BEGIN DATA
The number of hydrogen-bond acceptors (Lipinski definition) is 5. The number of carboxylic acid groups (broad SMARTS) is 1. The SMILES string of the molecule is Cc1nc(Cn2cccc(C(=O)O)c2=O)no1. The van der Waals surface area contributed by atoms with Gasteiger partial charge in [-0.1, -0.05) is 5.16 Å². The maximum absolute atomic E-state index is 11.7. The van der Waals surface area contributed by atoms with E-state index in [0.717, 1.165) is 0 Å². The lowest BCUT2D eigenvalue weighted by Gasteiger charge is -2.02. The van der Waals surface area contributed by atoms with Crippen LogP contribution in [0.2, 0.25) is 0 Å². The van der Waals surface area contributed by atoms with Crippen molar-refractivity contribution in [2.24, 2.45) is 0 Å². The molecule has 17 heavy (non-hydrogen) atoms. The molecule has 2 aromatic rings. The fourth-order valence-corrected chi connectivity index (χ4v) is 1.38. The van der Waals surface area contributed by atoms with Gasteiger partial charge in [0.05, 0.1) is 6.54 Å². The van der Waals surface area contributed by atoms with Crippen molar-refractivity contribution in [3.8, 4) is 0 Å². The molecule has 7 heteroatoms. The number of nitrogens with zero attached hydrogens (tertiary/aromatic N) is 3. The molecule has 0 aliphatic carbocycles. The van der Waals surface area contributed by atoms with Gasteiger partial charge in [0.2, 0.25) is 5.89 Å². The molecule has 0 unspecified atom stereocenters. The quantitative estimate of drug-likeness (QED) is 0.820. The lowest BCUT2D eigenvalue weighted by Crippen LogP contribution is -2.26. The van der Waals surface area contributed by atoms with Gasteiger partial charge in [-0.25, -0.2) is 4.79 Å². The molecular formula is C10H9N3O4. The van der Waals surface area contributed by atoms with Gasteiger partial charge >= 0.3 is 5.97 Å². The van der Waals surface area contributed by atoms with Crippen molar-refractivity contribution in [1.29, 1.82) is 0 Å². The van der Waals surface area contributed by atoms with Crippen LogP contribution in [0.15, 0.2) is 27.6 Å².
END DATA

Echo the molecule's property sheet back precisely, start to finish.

The number of hydrogen-bond acceptors (Lipinski definition) is 5. The number of carboxylic acid groups (broad SMARTS) is 1. The SMILES string of the molecule is Cc1nc(Cn2cccc(C(=O)O)c2=O)no1. The van der Waals surface area contributed by atoms with Gasteiger partial charge in [-0.1, -0.05) is 5.16 Å². The maximum absolute atomic E-state index is 11.7. The van der Waals surface area contributed by atoms with E-state index in [0.717, 1.165) is 0 Å². The lowest BCUT2D eigenvalue weighted by Gasteiger charge is -2.02. The van der Waals surface area contributed by atoms with Crippen LogP contribution in [0.2, 0.25) is 0 Å². The van der Waals surface area contributed by atoms with Crippen molar-refractivity contribution in [2.24, 2.45) is 0 Å². The molecule has 17 heavy (non-hydrogen) atoms. The molecule has 2 aromatic rings. The fourth-order valence-corrected chi connectivity index (χ4v) is 1.38. The van der Waals surface area contributed by atoms with Gasteiger partial charge in [0.05, 0.1) is 6.54 Å². The van der Waals surface area contributed by atoms with Crippen molar-refractivity contribution in [3.8, 4) is 0 Å². The molecule has 7 heteroatoms. The number of nitrogens with zero attached hydrogens (tertiary/aromatic N) is 3. The molecule has 0 aliphatic carbocycles. The van der Waals surface area contributed by atoms with Gasteiger partial charge in [0.2, 0.25) is 5.89 Å². The molecule has 0 unspecified atom stereocenters. The quantitative estimate of drug-likeness (QED) is 0.820. The lowest BCUT2D eigenvalue weighted by Crippen LogP contribution is -2.26. The van der Waals surface area contributed by atoms with Gasteiger partial charge in [-0.25, -0.2) is 4.79 Å². The molecular formula is C10H9N3O4. The van der Waals surface area contributed by atoms with Gasteiger partial charge >= 0.3 is 5.97 Å². The van der Waals surface area contributed by atoms with Crippen molar-refractivity contribution in [1.29, 1.82) is 0 Å². The van der Waals surface area contributed by atoms with Crippen LogP contribution in [0.15, 0.2) is 27.6 Å².